A hazardous waste cleanup project aimed at removing contaminated soil from a former Point Mugu storage yard and restoring wetlands has been completed, Navy officials said Tuesday.
During the winter and spring, Navy workers cleared about 14,000 cubic yards of contaminated soil from a 12-acre site once used to store vehicles and maintenance parts. The storage yard was in operation from the 1960s until last year. Officials estimate about 40 gallons of transformer fluid leaked onto the site. Sandblasting at the yard also contaminated the soil with arsenic, copper and lead, officials said.
The storage yard was located near the center of Naval Air Weapons Station, just off Mugu Lagoon. After clearing out the soil and razing old buildings, workers dug a channel from the lagoon to the cleanup site. Two small islands, mud flats, and a tidal creek have been restored, base spokeswoman Cora Fields said.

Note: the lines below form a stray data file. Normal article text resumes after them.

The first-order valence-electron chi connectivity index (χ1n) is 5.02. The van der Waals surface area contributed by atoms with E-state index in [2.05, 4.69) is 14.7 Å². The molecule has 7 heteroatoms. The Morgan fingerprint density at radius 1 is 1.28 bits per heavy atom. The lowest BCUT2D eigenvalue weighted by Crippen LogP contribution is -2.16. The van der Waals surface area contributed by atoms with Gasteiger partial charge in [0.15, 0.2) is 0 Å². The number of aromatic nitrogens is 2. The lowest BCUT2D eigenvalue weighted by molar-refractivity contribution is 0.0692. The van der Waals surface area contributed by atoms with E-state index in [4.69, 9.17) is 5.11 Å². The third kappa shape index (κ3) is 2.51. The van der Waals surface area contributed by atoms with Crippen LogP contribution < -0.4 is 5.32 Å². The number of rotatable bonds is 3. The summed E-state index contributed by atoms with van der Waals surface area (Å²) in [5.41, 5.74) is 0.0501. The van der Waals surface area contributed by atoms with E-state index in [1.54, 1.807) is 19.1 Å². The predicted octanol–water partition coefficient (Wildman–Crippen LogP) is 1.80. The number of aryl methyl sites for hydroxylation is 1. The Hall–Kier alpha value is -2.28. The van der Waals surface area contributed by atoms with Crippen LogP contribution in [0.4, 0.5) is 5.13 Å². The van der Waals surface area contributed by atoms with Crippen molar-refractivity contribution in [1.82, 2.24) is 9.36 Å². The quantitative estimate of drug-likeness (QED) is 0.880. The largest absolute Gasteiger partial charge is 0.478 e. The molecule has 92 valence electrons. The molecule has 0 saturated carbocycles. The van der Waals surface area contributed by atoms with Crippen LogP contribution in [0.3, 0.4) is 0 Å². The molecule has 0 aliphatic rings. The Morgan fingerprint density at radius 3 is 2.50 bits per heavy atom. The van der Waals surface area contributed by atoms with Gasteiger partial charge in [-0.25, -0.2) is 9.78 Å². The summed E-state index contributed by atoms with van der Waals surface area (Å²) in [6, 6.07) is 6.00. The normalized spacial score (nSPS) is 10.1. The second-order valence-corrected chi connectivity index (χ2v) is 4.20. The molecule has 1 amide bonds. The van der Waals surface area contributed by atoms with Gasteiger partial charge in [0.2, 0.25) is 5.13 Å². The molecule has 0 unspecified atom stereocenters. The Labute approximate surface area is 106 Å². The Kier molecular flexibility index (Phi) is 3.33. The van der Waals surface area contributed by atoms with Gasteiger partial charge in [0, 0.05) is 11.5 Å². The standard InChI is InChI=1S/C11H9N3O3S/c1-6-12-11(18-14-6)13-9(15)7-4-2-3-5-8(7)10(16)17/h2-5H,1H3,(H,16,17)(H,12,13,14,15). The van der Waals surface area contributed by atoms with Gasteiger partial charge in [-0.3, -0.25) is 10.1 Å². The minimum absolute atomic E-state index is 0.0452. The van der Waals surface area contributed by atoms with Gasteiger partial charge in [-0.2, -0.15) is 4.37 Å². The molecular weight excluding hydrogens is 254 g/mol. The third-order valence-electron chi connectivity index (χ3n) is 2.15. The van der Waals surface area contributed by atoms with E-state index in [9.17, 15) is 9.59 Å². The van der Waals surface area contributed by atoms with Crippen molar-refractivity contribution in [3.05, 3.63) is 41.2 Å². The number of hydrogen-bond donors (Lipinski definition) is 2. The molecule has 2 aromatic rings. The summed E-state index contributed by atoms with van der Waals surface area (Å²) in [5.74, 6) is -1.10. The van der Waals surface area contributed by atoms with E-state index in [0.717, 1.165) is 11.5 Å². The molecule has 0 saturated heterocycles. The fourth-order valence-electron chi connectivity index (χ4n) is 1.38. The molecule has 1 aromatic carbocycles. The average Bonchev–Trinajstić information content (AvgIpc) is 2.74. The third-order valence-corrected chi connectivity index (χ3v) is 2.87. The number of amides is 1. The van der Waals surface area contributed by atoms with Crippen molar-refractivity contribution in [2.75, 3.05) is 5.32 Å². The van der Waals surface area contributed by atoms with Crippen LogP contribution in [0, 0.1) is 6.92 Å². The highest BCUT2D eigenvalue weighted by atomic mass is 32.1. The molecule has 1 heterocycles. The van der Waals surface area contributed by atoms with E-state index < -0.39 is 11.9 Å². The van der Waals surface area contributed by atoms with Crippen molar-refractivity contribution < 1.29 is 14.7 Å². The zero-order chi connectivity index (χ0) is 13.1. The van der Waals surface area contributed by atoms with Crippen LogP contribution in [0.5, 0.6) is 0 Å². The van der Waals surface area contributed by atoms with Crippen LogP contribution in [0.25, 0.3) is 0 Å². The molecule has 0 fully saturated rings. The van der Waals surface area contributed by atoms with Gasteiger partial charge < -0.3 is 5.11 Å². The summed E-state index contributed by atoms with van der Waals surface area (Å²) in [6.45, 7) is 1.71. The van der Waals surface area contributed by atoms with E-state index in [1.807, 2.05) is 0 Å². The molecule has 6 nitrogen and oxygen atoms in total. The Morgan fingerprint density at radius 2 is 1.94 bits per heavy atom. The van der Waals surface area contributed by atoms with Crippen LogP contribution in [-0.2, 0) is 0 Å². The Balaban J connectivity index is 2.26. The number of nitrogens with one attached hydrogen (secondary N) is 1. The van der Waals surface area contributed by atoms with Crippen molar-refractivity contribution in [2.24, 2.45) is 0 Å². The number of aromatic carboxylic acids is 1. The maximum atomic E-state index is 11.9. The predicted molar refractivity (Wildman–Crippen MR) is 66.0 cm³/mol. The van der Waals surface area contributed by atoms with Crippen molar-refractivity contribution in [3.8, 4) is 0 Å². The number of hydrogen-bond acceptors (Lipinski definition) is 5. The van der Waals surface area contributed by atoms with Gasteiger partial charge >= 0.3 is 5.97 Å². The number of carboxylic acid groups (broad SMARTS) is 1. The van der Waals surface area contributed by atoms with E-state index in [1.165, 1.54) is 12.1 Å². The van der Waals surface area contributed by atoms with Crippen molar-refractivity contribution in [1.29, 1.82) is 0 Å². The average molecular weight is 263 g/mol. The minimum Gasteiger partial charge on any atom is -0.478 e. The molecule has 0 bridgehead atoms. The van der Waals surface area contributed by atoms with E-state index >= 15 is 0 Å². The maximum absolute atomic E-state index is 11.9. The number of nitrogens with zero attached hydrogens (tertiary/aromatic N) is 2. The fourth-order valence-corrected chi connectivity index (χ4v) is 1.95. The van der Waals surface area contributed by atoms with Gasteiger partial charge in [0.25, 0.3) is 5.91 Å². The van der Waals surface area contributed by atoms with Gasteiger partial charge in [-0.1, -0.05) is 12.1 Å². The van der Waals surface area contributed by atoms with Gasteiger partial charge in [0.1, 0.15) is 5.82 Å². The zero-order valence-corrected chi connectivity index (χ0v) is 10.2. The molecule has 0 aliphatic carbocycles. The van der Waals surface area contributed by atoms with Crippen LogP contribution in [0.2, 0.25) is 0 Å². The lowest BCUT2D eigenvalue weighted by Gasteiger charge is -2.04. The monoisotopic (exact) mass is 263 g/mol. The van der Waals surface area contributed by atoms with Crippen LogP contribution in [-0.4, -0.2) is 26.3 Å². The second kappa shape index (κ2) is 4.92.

Officials hope endangered birds will be attracted to an area that suffered from a lack of environmental awareness, Fields said.
"If something leaked on the ground, they'd just throw dirt on it--that was standard practice," she said. "We're hoping to attract species who've lost habitat for nesting."
The area is the fourth of 11 sites at Point Mugu that Navy officials have designated for cleanup.
The storage yard cleanup was certified by the California Environmental Protection Agency on Tuesday, officials said.